With the hydrogen economy poised for take-off, the insurance industry has a crucial role in supporting its end-to-end growth
Green hydrogen is expected to become an essential component of a carbon-free future, with anticipated production and repurposing of existing fossil fuel infrastructure to transmit, store and distribute hydrogen.
There are numerous drivers. These include CO2 commitments under the Paris Agreement, the anticipated take-off of new carbon trading markets and an increasingly volatile geopolitical risk landscape (with governments around the world upping their pledges to facilitate the transition to renewable sources of energy, including hydrogen).
Given the speed of change, it is difficult to forecast just how much expansion to anticipate in the short term.
Longer-term, the International Energy Agency (IEA) expects global demand for hydrogen to reach around 250 million tonnes (Mt) per annum by 2050, up from 90Mt today (representing around 20-25% of the total renewable energy sector).
And near-term, total hydrogen demand from industry is expected to expand 44% by 2030, with low-carbon hydrogen becoming increasingly important (amounting to 21 Mt in 2030), under a Net Zero by 2050 scenario.
Swiss Re Institute estimates this could make hydrogen a $600 to $800 billion industry in terms of annual revenues by 2050, but only if governments meet their pledges.
De-risking the hydrogen economy
A recent report on de-risking the hydrogen economy highlights that the insurance industry will play a key role in the transition, explains Massimo Giachino, Manager Risk Engineering OPC at Swiss Re Corporate Solutions.
This requires a deeper understanding of all risks along the hydrogen chain, not only production, but also transportation, storage and distribution.
“It’s not about one single point of production or property damage risks. It involves the supply chain, business continuity aspects and the ability to identify potential bottlenecks,” he says.
The repurposing of existing infrastructure to transmit, store and distribute hydrogen is still being tested, with associated risks carefully assessed and monitored.
“It’s not just about who produced the hydrogen but also about the final user,” explains Giachino. “They need to readjust themselves. Traditional natural gas-operated turbines will need to be repurposed for hydrogen use, for instance, before they can generate electricity.”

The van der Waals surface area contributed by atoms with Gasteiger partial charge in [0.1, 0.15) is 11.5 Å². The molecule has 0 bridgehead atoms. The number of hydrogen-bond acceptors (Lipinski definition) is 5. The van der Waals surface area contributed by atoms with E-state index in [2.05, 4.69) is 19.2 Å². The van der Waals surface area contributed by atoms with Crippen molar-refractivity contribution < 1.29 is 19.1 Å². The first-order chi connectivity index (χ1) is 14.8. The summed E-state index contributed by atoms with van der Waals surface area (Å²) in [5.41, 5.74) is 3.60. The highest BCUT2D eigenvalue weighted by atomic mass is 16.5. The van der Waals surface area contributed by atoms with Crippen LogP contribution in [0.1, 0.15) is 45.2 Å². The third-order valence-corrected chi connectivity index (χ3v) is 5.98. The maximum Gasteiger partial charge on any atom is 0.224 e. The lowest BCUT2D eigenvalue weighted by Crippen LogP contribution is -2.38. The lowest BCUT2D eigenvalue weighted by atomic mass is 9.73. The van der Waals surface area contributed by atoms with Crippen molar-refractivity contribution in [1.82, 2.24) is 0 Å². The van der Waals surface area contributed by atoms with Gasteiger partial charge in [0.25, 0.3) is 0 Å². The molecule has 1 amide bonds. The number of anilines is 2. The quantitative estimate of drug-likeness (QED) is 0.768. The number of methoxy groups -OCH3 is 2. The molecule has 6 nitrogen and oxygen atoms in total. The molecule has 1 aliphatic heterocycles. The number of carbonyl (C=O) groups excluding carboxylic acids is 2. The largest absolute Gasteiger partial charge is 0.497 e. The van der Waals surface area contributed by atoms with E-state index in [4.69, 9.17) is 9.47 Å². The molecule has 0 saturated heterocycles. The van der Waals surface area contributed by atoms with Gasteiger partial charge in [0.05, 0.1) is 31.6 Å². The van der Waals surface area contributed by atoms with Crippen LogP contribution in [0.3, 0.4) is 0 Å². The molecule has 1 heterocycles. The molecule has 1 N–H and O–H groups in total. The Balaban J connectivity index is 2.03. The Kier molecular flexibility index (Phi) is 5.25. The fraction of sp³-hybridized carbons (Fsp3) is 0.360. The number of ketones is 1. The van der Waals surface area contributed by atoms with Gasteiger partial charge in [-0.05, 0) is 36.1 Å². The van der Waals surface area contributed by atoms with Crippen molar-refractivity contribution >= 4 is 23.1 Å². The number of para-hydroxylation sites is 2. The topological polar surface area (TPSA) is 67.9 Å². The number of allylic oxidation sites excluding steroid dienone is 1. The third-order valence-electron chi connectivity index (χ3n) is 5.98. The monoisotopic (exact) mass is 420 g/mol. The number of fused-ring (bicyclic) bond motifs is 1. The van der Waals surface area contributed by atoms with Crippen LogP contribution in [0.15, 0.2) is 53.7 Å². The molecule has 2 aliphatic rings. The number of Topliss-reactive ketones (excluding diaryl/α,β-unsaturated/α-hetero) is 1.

“Some of our clients are pioneers on the hydrogen journey and are seeking to understand more about how we view the risks,” says Jeroen Wuerding, Benelux & Nordics, Swiss Re Corporate Solutions.
“We also have clients, especially in the Nordics and the Nertherlands, that have already set out on this journey and want to understand how we can help in terms of insurance products.”
Preventing BI losses
Specifically, hydrogen has unique properties that cause permeation and embrittlement, resulting in leakages that can trigger fires and explosions. The severity of damage caused by accidents largely depends on the type of materials used to store and transport hydrogen.
In the short-term, standard engineering insurance policies should cover the exposures inherent in the construction phase of hydrogen production facilities.
In the medium to long-term, business interruption covers could gain importance as hydrogen becomes more embedded in the global economy.
With respect to potential unknowns, the expansion of the hydrogen economy could also give rise to new exposures in general third-party and product liability, employer’s liability, professional liability and environmental liability.
Turning these risk pools into opportunities requires deeper understanding of all parts of the hydrogen value chain.
Poised for take-off
Currently, the race is on between first movers to see which will build the world’s largest electrolyser.
Energy hubs in parts of EMEA and the Gulf of Mexico - where there is existing infrastructure - have an obvious advantage and where Swiss Re Corporate Solutions experts expect to see production ramp up initially.
“Only when green hydrogen production reaches a competitive cost of production will we see a big boom,” he says. “There are a lot of research and development activities and we’re seeing some prototypical applications, but it has not yet taken off.”
“The momentum is very important and, as insurers, we need to be ready.”